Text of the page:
San Lorenzo, Guatemala
- Tasting Notes: Hibiscus, Cocoa Nibs, Vibrant
- Varietal(s): Caturra &, Catuai
- Processing: Fully Washed
- Altitude: 1550 - 1800 masl
- Farmer(s): Wicho Valdez
- Region: Coban
Many, especially in Texas, would have tasted Guatemalan coffee. Its vicinity to the southern United States makes it accessible. Also, many native Guatemalans now call the United States home. The popularity of Guatemalan, however, could also be attributed to the country’s marketing of their prized agricultural product.
Some twenty years ago, Anacafe, the governing coffee organization of Guatemala, decided to separate the producing regions in order to market them more effectively. Places like Antigua, with its beautiful Spanish colonial city, blossomed under this new marketing, yet, others did not fare as well. Point in case, the region of Coban.
Coban is primarily filled with rainforest. It is typically very wet. This lends itself to the growth of vegetation but in the case of coffee, creates a number of challenges in the processing and drying phases of production. While that could be a mental barrier for most producers, it is something that Wicho Valdez saw differently.
The Valdez has been farming since the late 1800’s. Always driven with a knack for quality – even in the days when they were growing cattle – Wicho too holds the belief to innovate or utilize resources to produce the best he can.
For example, in order to protect coffee while drying on the patio he developed large boxes with a roof on wheels that his workers can shovel coffee into quickly. This stops the coffee from absorbing more moisture and at an uncontrollable state.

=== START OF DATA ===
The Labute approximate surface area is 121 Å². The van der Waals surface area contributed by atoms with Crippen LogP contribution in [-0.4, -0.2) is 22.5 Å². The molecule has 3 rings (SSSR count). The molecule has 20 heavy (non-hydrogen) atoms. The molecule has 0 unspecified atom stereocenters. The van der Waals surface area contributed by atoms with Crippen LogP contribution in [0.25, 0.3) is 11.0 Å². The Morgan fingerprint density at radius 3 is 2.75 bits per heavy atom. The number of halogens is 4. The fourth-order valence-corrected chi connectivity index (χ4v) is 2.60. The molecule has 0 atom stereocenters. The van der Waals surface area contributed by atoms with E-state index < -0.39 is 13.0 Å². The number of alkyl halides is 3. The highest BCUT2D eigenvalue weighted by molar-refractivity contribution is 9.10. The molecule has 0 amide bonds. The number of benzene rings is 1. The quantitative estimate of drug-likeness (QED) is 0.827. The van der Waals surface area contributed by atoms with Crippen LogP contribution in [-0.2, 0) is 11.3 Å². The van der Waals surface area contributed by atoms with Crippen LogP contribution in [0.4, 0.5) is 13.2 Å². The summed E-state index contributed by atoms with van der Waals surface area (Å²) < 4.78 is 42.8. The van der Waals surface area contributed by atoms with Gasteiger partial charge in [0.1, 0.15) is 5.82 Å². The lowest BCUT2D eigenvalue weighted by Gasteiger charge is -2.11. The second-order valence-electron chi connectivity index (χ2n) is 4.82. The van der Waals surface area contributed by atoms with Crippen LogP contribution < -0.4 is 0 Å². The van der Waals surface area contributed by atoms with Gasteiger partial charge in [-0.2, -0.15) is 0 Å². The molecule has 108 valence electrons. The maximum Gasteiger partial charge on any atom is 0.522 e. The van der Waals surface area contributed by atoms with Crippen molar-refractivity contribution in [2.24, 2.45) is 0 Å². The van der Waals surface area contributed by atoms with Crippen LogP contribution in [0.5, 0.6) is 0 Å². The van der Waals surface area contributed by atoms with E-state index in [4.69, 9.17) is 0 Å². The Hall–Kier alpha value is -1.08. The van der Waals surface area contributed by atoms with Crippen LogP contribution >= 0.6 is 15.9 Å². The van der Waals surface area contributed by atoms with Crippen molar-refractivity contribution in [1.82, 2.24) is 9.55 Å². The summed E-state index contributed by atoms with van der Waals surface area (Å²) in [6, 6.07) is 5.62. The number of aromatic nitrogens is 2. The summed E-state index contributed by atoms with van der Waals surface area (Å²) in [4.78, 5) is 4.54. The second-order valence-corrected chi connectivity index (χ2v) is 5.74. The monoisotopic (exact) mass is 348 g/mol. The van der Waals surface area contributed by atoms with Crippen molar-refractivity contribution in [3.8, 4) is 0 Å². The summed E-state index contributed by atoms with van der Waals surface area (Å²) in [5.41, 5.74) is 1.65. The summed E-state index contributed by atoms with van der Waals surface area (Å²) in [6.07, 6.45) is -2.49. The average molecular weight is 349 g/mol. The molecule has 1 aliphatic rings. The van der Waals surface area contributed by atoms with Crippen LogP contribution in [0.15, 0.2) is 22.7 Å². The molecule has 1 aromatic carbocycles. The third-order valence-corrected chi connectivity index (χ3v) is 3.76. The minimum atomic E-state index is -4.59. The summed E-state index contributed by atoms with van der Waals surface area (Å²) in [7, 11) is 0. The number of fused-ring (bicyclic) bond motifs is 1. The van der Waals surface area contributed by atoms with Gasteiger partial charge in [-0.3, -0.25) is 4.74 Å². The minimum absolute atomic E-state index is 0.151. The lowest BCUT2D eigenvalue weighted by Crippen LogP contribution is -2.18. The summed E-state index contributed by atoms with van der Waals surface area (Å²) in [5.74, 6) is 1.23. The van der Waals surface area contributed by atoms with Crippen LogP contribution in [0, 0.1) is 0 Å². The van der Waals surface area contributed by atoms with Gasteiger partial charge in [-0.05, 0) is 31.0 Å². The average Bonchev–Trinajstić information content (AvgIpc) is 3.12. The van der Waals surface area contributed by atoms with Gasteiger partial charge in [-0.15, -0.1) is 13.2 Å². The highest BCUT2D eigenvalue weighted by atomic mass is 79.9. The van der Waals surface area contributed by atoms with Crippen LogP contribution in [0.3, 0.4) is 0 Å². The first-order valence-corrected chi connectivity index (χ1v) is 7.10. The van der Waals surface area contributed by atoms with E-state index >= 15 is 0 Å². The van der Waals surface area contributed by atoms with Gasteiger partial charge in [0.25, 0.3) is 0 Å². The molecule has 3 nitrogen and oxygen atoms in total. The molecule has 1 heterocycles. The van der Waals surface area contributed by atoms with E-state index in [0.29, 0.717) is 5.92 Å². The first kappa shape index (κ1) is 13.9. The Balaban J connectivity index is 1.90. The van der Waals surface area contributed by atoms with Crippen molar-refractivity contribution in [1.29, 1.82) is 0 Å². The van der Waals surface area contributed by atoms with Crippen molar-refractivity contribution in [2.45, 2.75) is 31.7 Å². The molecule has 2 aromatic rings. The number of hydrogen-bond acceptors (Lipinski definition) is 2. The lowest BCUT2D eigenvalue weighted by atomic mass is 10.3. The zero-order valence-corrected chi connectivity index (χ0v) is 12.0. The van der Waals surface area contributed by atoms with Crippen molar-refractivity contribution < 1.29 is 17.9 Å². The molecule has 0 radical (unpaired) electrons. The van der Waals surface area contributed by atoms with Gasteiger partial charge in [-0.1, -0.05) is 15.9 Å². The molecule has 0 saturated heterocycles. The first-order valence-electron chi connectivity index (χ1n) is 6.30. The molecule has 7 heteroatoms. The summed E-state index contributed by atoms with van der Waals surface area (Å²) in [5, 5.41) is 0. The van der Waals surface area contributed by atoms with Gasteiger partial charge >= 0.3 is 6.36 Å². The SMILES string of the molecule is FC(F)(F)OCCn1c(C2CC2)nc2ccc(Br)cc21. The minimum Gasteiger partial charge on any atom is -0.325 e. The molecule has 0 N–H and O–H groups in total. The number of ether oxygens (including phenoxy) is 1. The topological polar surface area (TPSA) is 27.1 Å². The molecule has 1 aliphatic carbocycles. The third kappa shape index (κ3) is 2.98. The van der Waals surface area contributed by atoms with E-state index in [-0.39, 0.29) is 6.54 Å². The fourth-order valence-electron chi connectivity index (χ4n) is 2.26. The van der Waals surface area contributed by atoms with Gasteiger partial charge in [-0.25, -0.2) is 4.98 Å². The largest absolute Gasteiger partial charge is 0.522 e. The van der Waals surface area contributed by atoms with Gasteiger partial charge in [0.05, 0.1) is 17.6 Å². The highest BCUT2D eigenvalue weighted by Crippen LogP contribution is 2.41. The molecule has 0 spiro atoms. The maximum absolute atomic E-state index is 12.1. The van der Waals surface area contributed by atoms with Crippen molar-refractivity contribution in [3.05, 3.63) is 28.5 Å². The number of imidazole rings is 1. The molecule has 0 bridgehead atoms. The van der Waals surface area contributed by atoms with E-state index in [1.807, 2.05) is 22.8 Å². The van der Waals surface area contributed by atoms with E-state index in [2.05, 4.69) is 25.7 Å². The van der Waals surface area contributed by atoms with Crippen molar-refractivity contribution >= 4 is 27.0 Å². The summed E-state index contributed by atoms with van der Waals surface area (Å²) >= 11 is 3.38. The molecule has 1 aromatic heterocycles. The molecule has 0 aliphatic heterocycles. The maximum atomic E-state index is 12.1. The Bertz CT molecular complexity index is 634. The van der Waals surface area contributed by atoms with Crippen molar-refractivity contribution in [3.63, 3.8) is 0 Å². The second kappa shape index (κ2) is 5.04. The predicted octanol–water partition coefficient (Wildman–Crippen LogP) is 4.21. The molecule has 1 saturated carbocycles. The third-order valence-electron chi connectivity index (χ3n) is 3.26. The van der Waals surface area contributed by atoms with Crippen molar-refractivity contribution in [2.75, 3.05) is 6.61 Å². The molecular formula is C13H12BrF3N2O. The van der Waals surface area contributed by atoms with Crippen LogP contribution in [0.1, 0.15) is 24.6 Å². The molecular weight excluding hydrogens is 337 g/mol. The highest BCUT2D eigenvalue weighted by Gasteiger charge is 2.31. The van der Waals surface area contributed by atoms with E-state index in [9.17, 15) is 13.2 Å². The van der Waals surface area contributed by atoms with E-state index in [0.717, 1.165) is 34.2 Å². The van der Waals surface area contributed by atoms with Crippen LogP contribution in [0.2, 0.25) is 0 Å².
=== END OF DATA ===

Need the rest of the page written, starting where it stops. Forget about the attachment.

Wicho has also built several greenhouses. Each greenhouse has shelves in it extending 8’ to 10’ in the air allowing for air to circulate around these raised shelves for optimal drying. In this system, he also keeps lots separated so that he can have complete traceability.
However, what I believe is probably the single biggest attribute to his quality, is his mastery of the drying process via his mechanical dryers. These dryers are traditionally seen ‘bad.’ That is because most that purchase and utilize a dryer such as these are only concerned with volume and are simply trying to dry the coffee as quickly as possible, which means at high temperatures. This is horrible for coffee considering it is a living organism.
Wicho dry’s his coffee to 24% moisture on the first day and then pauses. He lets the coffee find equilibrium again before he puts it back in the dryer. Then, moving forward, he only reduces the moisture percentage by 6% each day. This ensures that the coffee has a gentle drying period, which results in a much more stable and tasty coffee for many months.